• HMRC wanted to access audit papers as part of their tax investigation and issued a third party notice to the auditor who was also the taxpayer’s tax adviser

  • Schedule 36 paragraph 24 of the Finance Act 2008 states that an auditor doesn’t have to provide information in connection with their audit functions

  • HMRC’s third-party information notice was rejected

The anonymised case heard at the First-tier Tribunal (‘FTT’) proved that HMRC has limits to their information gathering powers. The same company was used to provide tax advice, submit company accounts tax returns and audit the company.

The audit team discovered that intergroup balances and other transactions had not been correctly stated. Therefore, the auditors produced a qualified audit opinion on the accounts. Once HMRC read the auditor’s report they applied to the FTT for a third party information notice to obtain the details of the audit checks and the audit files.

However, HMRC failed to consider paragraph 24.  An auditor doesn’t have to provide information in connection with their audit functions or documents created as part of their functions. Also, schedule 36, paragraph 25 states that tax advisors are not obliged to produce evidence of communication between them and their clients. This is as long as the documents are for the purpose of giving or receiving advice regarding tax affairs.

The judge informed HMRC that HMRC failed to consider the schedule 36 restrictions and instructed them to contact the taxpayer and the auditor to offer the opportunity to make submissions to the FTT regarding paragraph 24.

HMRC argued that it was entitled to the information under paragraph 26(1) which provides that the exemption does not apply to:

(a) information explaining any information or document which the person to whom the notice is given has, as tax accountant, assisted any client in preparing for, or delivering to, HMRC, or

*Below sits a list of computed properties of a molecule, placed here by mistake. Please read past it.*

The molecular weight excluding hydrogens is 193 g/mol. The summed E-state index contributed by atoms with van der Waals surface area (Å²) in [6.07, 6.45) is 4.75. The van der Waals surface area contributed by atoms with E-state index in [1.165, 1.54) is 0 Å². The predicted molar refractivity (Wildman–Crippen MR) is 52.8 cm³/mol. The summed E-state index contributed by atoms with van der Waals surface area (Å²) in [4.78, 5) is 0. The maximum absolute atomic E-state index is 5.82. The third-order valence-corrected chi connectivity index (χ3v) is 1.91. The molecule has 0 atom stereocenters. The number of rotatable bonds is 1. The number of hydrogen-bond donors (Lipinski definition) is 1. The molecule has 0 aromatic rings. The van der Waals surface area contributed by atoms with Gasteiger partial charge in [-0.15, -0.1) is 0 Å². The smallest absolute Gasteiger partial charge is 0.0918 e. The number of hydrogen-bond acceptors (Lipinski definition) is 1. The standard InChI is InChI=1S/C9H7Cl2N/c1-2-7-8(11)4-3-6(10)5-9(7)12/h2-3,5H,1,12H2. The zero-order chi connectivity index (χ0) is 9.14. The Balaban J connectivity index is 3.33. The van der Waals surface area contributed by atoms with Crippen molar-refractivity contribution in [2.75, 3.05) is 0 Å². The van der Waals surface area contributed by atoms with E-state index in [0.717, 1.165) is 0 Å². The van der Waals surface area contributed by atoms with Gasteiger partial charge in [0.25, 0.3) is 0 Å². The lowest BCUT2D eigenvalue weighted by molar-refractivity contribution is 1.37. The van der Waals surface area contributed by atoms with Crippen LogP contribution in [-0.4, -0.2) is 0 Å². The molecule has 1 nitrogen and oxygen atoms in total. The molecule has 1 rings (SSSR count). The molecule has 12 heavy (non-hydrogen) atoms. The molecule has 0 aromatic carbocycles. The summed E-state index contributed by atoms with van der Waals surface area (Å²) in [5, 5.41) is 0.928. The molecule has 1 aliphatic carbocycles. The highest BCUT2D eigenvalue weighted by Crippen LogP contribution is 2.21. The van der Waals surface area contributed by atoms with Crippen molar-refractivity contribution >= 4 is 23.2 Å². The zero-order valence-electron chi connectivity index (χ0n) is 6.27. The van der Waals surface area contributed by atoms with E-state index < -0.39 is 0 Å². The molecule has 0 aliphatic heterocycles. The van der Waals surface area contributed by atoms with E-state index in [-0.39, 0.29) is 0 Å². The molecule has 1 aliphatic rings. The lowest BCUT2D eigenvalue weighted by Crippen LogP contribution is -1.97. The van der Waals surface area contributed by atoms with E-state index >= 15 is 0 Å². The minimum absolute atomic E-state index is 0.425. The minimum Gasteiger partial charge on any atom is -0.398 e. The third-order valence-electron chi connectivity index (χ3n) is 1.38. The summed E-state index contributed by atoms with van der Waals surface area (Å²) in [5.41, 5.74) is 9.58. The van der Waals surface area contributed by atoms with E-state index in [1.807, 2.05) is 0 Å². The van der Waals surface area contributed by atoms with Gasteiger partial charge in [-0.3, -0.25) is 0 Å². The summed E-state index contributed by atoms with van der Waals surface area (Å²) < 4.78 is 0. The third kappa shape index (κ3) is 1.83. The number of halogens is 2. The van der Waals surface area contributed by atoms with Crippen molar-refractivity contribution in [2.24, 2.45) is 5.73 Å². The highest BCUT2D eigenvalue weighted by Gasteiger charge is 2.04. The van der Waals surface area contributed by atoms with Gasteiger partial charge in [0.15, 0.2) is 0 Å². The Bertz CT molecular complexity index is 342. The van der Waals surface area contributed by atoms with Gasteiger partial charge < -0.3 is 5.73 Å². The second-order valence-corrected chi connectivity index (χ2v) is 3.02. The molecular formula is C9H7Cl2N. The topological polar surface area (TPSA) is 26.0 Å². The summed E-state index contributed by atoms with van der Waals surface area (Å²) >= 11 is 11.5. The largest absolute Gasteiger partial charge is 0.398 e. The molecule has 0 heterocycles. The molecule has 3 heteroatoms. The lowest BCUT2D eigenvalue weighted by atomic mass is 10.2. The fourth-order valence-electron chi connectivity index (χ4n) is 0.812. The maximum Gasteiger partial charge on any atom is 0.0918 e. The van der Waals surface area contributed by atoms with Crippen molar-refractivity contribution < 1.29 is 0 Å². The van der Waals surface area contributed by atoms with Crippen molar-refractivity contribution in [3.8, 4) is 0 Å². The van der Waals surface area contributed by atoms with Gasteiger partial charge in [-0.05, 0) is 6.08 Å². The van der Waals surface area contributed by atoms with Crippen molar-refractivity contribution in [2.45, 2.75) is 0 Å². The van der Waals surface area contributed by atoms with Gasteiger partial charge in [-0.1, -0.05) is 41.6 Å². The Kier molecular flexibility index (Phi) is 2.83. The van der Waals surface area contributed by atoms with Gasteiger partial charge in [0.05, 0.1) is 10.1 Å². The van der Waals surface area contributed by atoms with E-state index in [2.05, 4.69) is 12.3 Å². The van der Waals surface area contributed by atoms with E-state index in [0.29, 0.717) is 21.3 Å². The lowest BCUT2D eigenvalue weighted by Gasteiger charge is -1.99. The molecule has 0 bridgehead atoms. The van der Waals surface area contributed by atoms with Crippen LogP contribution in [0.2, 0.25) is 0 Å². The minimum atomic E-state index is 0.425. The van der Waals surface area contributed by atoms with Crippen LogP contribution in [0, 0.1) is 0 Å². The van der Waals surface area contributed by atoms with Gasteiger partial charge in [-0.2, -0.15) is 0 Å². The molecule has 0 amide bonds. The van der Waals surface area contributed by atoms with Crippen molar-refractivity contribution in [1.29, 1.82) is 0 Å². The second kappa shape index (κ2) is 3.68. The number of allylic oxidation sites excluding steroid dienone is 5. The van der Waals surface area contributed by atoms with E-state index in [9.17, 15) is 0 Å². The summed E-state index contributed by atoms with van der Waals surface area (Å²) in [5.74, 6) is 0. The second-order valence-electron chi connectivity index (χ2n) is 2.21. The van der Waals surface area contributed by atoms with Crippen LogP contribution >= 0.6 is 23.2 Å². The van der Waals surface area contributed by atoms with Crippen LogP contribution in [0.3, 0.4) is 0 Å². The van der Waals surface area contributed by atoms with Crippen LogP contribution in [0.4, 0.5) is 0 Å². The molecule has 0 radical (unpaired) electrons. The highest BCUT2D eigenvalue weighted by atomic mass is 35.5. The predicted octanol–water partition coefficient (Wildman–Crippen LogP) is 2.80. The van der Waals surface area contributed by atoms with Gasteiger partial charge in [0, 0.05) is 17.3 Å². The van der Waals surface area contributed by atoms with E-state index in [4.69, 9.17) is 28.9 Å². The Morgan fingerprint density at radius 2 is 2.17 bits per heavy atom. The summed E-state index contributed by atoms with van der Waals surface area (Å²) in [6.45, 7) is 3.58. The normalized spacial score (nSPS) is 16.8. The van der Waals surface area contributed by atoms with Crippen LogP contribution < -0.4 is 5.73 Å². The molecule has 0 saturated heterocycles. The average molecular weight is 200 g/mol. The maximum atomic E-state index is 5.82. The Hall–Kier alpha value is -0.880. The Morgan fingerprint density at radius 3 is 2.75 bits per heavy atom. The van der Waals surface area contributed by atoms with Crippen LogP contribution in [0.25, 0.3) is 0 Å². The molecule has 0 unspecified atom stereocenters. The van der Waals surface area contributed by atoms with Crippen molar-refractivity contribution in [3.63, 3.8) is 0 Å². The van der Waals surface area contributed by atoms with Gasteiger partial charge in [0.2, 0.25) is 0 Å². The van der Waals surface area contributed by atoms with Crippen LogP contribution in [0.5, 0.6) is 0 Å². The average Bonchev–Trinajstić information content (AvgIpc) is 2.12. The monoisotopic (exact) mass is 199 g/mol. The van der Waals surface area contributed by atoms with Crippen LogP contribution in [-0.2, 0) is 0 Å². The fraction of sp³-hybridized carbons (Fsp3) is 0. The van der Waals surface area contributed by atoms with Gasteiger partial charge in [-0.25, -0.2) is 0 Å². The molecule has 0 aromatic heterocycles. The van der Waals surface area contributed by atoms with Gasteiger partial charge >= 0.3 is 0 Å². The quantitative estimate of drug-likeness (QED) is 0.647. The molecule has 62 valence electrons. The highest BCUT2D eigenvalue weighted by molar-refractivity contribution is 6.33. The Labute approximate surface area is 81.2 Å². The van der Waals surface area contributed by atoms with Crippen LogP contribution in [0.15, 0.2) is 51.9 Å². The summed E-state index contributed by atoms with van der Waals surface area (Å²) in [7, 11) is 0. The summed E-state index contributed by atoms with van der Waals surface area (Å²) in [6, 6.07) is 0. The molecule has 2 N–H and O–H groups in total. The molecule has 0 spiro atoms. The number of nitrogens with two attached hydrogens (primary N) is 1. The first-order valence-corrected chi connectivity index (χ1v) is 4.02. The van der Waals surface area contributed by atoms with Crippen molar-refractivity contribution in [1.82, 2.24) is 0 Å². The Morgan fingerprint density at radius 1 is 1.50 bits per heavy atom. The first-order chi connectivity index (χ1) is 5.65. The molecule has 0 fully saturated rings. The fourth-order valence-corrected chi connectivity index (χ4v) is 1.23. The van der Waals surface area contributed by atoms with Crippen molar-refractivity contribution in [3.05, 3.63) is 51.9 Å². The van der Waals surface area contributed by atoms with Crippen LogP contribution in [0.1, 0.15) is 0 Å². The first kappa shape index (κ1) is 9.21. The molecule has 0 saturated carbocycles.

(b) a document which contains such information.

Therefore, HMRC argued that the auditors had already provided the documentation to HMRC albeit in their capacity as a tax advisor. HMRC claim the tax advisors delivered the audited accounts to HMRC, therefore, they were entitled to review, ask questions and extra require documentation.

The FTT rejected this argument as the audited accounts were not prepared for HMRC. The audit report was for the shareholders of the business and comments on accounts that the directors have prepared. Therefore, the FTT held that the report was sent to HMRC but not delivered as such. This means that any document which was sent to HMRC does not necessarily fall within the scope of schedule 36, paragraph 26.

HMRC’s request for a third party information notice was rejected.

Minden U.K. Limited use Aspire Business Partnership LLP. This firm provide Minden U.K. Ltd with practical and commercially sound advice in relation to all aspects of compliance, business strategy and conflict resolution. Original article can be found on Aspire’s website: